He just smears Nate Silver and all of these pollsters and all of these big data analysts as nothing but a bunch of dressed-up wild guessers. He doesn’t hit them personally. I’m sure he likes them. They’re on his team. But he makes a brilliant point. I’m gonna share it with you during the program today, because it’s fascinating.
And in fact, you know what? When I read this, I understood even better why the left has gone insane. ‘Cause they believed all of this. Nate Silver says Hillary’s got a 90% chance of winning, Hillary’s got a 65% chance-of-winning, Hillary’s got an 84%. The Huffing and Puffington Post, the same thing. The New York Times, they were all issuing these percentages based on their big data analysis, and they were all wrong!
And I remember making the point during the campaign, these people are falling victim to their own side’s dishonesty. They can’t be precise, but they’ve got these reputations as big data analysts, that they know more than anybody else, and when they make these predictions that Hillary has a 91.1% chance, you put the decimal point in there and it adds credibility and authority, but it means nothing. These people believed all of their big data gurus and every one of them got it wrong, and every one of them wasn’t even close. And these gurus, these big data gurus are like gods to people on the left. It’s why they felt betrayed.
How many of you watch the FX TV show American Horror Story? None of the staff here on the other side of the glass does. Well, it’s produced by a guy named Ryan Murphy, who’s gay, so there’s a lot of risqué homosexuality in this series. I think they’re on season 5. But this season’s issue is American Horror Story cult, and I had heard that the opening scenes in episode 1 are of a bunch of people losing their minds and going nuts watching election night coverage as Trump wins.
So I made sure to DVR it and watch it last night, and it’s the funniest thing. You need to watch it. It is the funniest thing. You’ve got people cursing Nate Silver. You got people cursing CNN. You got people shrinking into tears claiming they can’t go on as Trump is announced the winner. One of the characters says, “I’m not gonna believe this. I’m not gonna believe it ’til I hear Rachel Maddow say it. It’s not true, it can’t be true!” Then Rachel Maddow finally says it.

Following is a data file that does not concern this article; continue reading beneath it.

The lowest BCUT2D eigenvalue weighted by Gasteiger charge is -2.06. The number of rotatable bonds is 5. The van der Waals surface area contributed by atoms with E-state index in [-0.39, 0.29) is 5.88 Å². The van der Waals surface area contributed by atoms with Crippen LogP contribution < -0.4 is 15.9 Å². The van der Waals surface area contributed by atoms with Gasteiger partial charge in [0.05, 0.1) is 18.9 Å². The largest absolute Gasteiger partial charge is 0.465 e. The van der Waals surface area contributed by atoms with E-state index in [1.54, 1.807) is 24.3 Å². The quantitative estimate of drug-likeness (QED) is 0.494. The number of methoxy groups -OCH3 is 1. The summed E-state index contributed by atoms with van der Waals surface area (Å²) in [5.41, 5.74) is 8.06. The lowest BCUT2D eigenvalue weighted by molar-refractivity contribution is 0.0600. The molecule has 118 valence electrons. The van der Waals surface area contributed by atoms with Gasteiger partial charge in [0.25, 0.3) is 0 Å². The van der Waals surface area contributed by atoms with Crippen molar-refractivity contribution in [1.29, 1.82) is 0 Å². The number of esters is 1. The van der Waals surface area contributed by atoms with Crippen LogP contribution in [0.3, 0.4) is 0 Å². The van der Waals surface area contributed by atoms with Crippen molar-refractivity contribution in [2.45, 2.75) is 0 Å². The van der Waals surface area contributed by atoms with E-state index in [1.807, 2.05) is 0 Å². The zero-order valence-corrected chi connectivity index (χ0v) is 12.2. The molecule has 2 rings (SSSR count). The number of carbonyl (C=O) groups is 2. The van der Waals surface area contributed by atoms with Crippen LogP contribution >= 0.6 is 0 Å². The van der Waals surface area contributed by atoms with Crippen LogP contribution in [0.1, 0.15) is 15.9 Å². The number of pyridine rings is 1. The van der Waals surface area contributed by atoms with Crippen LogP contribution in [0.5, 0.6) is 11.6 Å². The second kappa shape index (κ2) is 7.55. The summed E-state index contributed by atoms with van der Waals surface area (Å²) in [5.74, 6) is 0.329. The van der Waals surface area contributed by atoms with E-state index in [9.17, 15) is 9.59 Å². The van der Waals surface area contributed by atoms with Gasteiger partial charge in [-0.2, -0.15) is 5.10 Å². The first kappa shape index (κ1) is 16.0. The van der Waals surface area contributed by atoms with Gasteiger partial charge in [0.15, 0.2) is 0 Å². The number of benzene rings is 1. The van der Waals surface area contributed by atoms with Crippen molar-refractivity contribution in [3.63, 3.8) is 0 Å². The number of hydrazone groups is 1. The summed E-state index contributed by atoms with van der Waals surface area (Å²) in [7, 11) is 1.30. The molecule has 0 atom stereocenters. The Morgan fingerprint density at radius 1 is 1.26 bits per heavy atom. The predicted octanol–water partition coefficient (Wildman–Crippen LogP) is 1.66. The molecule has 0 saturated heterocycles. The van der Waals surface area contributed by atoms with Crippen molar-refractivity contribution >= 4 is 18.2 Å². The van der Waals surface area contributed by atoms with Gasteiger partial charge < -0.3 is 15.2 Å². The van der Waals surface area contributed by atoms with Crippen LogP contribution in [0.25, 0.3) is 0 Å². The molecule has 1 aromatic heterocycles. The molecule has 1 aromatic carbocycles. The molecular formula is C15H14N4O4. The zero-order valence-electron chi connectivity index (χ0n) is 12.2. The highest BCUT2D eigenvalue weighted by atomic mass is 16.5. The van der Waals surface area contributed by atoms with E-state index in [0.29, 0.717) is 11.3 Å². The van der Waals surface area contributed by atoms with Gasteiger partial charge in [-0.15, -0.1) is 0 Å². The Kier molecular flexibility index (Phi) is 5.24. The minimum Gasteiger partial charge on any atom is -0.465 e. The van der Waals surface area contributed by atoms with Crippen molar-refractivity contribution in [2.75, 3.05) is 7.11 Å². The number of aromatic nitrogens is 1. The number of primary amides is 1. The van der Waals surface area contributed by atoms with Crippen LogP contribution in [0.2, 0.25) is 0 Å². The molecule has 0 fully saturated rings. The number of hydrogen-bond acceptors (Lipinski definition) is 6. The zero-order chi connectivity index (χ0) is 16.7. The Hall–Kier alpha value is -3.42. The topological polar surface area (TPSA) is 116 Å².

And the one Trump supporter is the monster in this series, naturally. The Trump supporter puts Cheetos in a blender and then spreads that dust on his face to replicate Trump’s orange makeup. That’s how big a fan that he is. But he’s a nut, an absolute Looney Tunes. He’s out there shouting, “USA! USA!” He’s so excited he’s tearing up his big screen TV while the other cast members are going absolutely — it’s classic.
They believed it, folks. They believe their big data. They believe their polling data. They believe their Drive-By Media. They believe all of this. And when you read Easterbrook and his analysis of all this big data, you understand even better why they are still in the throes of a major depression, and why they’re not coming out of it any time soon. So there’s that.
DACA, it has expanded. It has become an even issue than it was yesterday. We’re gonna have it covered from every angle and then some. We will have ongoing analysis and coverage of the hurricane. Now, one thing I can help you with, the hurricane center does not change the maps. They have updates. They’re gonna start ’em every hour now. But the updates are just gonna progress points, where is the thing on the map, what’s its speed, what’s its strength. They don’t upgrade the forecast track but four times a day on the fives and 11, five a.m., five p.m., 11 a.m., 11 p.m.
They will do an eight p.m. update, a two a.m. update, but they don’t change the maps. Now, they might with this storm because, remember, this storm is gonna help them reclaim the notion that climate change is bringing back more frequent and stronger storms. There haven’t been any storms for 12 years up until this year, so they’ve lost that element of climate change. Now they’ve got this giant hurricane, and they can’t wait. So they want to get as much out of this as they can to further their climate change agenda.
RUSH: So here’s another one I didn’t know that happened. The Washington Post. The reporter is Callum Borchers. Headline: “Rush Limbaugh’s Dangerous Suggestion that Hurricane Irma Is Fake News.” Now, any of you listening to this program 24 hours ago, did I ever say the hurricane wasn’t there? Did I ever say it wasn’t a big storm? Did I ever call it fake news? I didn’t do any of that. I’m convinced Borchers didn’t even listen. He may have read a transcript out of context from a reporting site or whatever. All I did was tell you how the world works.